I knew what WOWG meant, but asked him to elaborate.  What follows is my (paraphrased) recollection of his simple but profound Walter Cronkite-ism [6] :

 Power shared = power diminished – this is what people in power believe. But power does not diminish when shared, it multiplies.  Small, stingy, fearful minds don’t understand that – they think power is finite, or is in limited supply, and therefore sharing power with you means there is less of it for them.  This is especially true for those who are (or who see themselves as being) on the lower rungs of the power and status ladders; e.g., some of the fiercest, most vicious criticism of the civil rights movement came from poor white southern men.

He ended with: We failed. Our generation didn’t fix that. Maybe it can’t be fixed; but now, it’s your turn.

 *   *   *

And now, a segue to make us all feel better.

I Am A Bad Person
#359 is a never-ending series

Making travel arrangements for an upcoming family wedding, my brain did that thing it does, and conjured up a memory from a friend’s wedding, several years ago.  I was talking to a teenager at the wedding reception. When I asked her about the rather sour look on her face, she complained to me about how “old people at weddings always poke me in the ribs and say, ‘You’re next!’ “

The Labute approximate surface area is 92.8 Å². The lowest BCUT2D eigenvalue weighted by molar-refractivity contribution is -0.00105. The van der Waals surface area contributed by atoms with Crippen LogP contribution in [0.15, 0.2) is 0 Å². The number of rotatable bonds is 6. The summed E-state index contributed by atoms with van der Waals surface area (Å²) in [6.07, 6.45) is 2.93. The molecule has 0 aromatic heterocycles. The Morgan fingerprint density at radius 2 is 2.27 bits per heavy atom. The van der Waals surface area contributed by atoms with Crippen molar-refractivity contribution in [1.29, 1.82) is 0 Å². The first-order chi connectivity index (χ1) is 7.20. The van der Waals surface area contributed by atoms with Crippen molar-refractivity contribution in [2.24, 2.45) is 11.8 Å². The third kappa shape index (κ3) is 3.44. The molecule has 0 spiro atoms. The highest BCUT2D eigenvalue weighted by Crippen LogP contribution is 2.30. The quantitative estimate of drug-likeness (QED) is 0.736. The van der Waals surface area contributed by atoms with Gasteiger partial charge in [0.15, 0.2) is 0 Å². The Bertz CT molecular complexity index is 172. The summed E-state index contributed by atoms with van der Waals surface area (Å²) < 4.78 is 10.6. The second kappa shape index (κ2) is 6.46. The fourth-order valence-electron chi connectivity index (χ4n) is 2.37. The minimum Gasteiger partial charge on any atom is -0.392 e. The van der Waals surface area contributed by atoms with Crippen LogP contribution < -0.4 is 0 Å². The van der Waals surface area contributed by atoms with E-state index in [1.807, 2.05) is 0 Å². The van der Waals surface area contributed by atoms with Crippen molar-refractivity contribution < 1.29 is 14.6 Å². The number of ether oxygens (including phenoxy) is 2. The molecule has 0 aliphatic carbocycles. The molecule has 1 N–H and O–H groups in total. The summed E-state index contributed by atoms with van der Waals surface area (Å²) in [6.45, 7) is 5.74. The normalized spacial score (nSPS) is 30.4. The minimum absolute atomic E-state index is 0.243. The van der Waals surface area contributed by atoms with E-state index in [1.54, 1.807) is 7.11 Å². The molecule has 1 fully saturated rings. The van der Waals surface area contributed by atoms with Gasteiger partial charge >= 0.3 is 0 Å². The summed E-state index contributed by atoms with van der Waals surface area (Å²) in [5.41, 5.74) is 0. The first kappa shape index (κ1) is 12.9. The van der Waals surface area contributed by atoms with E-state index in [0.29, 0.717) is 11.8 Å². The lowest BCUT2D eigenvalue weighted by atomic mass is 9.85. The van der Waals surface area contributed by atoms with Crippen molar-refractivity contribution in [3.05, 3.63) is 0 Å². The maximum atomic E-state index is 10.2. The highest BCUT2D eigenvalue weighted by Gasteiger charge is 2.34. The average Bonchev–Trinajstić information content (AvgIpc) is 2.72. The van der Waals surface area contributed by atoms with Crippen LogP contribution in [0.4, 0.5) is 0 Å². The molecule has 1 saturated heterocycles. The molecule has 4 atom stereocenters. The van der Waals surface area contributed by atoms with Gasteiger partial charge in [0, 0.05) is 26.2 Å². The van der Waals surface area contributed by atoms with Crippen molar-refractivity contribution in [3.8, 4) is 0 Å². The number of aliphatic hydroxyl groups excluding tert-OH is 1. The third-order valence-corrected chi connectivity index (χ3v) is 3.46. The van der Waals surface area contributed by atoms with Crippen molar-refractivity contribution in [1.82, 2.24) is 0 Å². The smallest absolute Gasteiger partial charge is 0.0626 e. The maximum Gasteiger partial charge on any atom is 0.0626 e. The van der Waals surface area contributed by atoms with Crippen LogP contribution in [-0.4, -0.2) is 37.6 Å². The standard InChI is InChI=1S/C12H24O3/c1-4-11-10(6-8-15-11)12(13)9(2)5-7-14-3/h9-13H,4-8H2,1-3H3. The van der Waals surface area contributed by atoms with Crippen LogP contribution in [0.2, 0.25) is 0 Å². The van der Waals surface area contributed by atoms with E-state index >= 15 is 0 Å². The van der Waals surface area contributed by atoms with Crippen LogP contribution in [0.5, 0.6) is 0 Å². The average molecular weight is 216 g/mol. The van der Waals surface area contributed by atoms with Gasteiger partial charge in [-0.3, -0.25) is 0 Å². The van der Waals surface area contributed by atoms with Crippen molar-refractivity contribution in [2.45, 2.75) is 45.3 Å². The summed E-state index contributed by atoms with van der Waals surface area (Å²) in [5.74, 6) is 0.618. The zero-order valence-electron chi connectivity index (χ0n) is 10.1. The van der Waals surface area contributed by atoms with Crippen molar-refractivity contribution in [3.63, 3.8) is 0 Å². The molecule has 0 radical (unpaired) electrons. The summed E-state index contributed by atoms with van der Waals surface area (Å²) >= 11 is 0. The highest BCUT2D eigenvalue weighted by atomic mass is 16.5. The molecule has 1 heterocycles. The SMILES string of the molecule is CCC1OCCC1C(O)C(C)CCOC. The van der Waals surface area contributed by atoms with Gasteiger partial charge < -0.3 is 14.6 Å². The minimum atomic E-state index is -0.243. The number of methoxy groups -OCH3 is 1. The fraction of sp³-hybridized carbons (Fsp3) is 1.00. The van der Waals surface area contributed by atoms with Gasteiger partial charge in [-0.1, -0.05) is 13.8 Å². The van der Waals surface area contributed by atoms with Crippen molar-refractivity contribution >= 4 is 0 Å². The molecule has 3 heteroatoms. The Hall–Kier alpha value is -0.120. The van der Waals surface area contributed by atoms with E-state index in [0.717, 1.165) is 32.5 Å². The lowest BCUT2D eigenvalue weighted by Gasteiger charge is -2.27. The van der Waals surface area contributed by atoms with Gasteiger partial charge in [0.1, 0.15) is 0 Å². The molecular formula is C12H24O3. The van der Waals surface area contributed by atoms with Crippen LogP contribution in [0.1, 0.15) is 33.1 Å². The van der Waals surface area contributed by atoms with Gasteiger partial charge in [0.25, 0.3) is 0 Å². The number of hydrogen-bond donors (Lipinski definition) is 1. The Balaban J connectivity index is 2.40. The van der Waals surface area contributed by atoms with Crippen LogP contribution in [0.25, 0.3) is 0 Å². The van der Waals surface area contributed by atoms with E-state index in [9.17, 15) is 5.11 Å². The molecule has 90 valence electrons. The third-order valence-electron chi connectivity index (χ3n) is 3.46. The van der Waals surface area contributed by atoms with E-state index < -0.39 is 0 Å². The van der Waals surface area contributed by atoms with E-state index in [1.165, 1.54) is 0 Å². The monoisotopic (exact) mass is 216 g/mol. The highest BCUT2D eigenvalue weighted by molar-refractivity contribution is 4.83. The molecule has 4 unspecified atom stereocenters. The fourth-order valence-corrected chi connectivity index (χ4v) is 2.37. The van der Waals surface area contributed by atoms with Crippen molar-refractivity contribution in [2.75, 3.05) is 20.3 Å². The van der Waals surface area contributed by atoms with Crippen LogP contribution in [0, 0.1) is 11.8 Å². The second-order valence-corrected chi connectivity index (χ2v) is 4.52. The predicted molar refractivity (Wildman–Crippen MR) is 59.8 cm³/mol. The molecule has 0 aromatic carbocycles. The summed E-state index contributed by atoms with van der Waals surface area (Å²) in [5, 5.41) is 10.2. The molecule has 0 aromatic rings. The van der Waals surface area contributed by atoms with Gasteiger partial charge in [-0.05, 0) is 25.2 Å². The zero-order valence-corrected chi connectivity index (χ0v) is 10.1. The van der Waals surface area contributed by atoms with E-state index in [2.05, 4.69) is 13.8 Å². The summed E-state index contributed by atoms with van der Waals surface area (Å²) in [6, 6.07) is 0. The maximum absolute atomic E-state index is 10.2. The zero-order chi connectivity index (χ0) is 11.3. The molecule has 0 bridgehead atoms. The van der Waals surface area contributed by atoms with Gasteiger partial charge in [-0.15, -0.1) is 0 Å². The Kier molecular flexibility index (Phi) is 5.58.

I told her she could get revenge by saying the same to them at funerals.

 

“I’m sure she means, next in line for the buffet.”

*   *   *

Spam subject line of the week:
IF  YOU  DON’T  READ  THIS  NOW  YOU’LL  HATE  YOURSELF  LATER !!!

I didn’t read it “now” (or at all).

It is later.

I don’t hate myself.

Ergo, it must be my turn for an all-caps-three-exclam-attack:


VICTORY IS MINE !!!

Mmmmmwwwwahahahahahaha !!!

*   *   *

 

 

May you always be next in line for life’s buffet, and may the hijinks ensue.

Thanks for stopping by.  Au Vendredi!

 

 

[1] During my morning walks I listen to podcasts of some of my favorite radio shows, including Wait Wait Don’t Tell Me, Freakonomics, RadioLab, This American Life, TED Talks, Fresh Air, and Freethought Radio.

[2] Which, yes, oft times seems as if it should be the acronym for Sexist Codgers (and not Supreme Court) of the United States.

[3] Only with different, and often troll-enabling – technologies.

[4] WOWG lost a brief but fierce battle with leukemia ~ 10 years ago.

[5] I remember, a long long time ago in a galaxy far, far away, trying to explain to my kids, who were dealing with fledgling democracy concepts in school, how women couldn’t vote to give themselves the vote.

[6] “And that’s the way it is.”

[7] Wait a minute…there is no seventh footnote.